Truth be known, Annie, you do care or you would not have been searching first mother blogs. And your boyfriend may come to care when he sees a man with the same color eyes, the same gait, the same smile and begins to wonder. Volumes are written by adoptees who admit to professing their lack of caring -- until one day they do care.

As far as your mother not feeling the "need to meet" and not feeling "emotionally attached," those connective feelings often come after a reunion, when the adoptee and the first mother find out how much they have in common, how they share traits and personality tics. Your mother may not have the need to meet her mother, but her first mother obviously does have that need. Why not extend some kindness to her? The facts of your mother's adoption may be quite different from what your mother imagines, and she would have questions answered. We've found that adoptees who are instilled with guilt feelings about natural curiosity have had adoptive parents who are unable to accept their child's origins. This appears to have happened to your mother. 

Your mother would not have to continue a relationship, but it would be an act of kindness if she were to meet her at least once. Facebook is rife with comments from adoptees who are sore at heart because their biological mothers will not meet them, and wherever and whenever we can, we urge them to do so.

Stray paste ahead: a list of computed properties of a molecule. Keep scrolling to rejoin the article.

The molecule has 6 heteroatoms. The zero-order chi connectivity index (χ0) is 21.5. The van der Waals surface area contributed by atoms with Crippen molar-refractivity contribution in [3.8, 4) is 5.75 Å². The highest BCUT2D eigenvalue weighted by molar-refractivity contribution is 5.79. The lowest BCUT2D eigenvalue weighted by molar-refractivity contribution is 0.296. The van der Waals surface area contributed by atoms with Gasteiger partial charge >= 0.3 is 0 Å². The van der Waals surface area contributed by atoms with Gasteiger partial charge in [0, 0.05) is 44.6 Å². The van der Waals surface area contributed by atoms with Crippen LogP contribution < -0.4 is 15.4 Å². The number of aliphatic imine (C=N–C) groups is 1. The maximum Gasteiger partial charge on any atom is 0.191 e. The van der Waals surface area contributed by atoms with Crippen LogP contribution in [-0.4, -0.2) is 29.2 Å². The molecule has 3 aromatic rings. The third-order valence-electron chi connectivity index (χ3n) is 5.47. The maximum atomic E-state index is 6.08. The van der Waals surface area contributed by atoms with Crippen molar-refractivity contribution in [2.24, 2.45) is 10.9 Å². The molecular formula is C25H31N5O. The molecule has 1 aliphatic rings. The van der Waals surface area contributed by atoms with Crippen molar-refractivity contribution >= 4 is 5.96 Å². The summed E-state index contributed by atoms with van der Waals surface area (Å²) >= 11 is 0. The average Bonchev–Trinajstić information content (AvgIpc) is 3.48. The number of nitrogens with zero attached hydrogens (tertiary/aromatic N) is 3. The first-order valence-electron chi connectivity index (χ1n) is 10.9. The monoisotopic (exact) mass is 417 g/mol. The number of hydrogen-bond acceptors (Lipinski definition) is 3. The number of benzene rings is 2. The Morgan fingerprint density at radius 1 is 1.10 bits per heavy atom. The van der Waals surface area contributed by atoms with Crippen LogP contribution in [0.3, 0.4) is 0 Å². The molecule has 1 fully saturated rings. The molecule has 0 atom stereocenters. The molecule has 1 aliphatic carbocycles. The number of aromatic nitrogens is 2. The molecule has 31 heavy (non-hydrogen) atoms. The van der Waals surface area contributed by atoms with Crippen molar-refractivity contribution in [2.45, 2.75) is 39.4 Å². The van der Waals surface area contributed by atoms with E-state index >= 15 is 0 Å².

I was contacted years ago by a cousin's daughter when her mother died. I had met this daughter only once, and her mother, only a few times. I happened to be coming to the area where the daughter lived so we arranged a visit. It was most enjoyable and we've kept in touch. 

If nothing else, your mother could view meeting her first mother as a social obligation. We've all had these. We visit shut-ins, we have lunch with a lonely co-worker, we attend funerals of relatives of friends. It's something we do as decent human beings.  

Annie, I encourage you to re-think your position. It sounds so walled off and contained. People who aren't interested in their roots as young people often think differently about them later, and wish they knew more. We know adoptees who have written pieces about why they don't want to search for their original mothers change their minds years later, and dive deep into searching. Or welcome the chance to meet their biological families when contacted by them. You yourself might find that meeting your biological grandmother will open up a world, and feelings, that you won't regret knowing.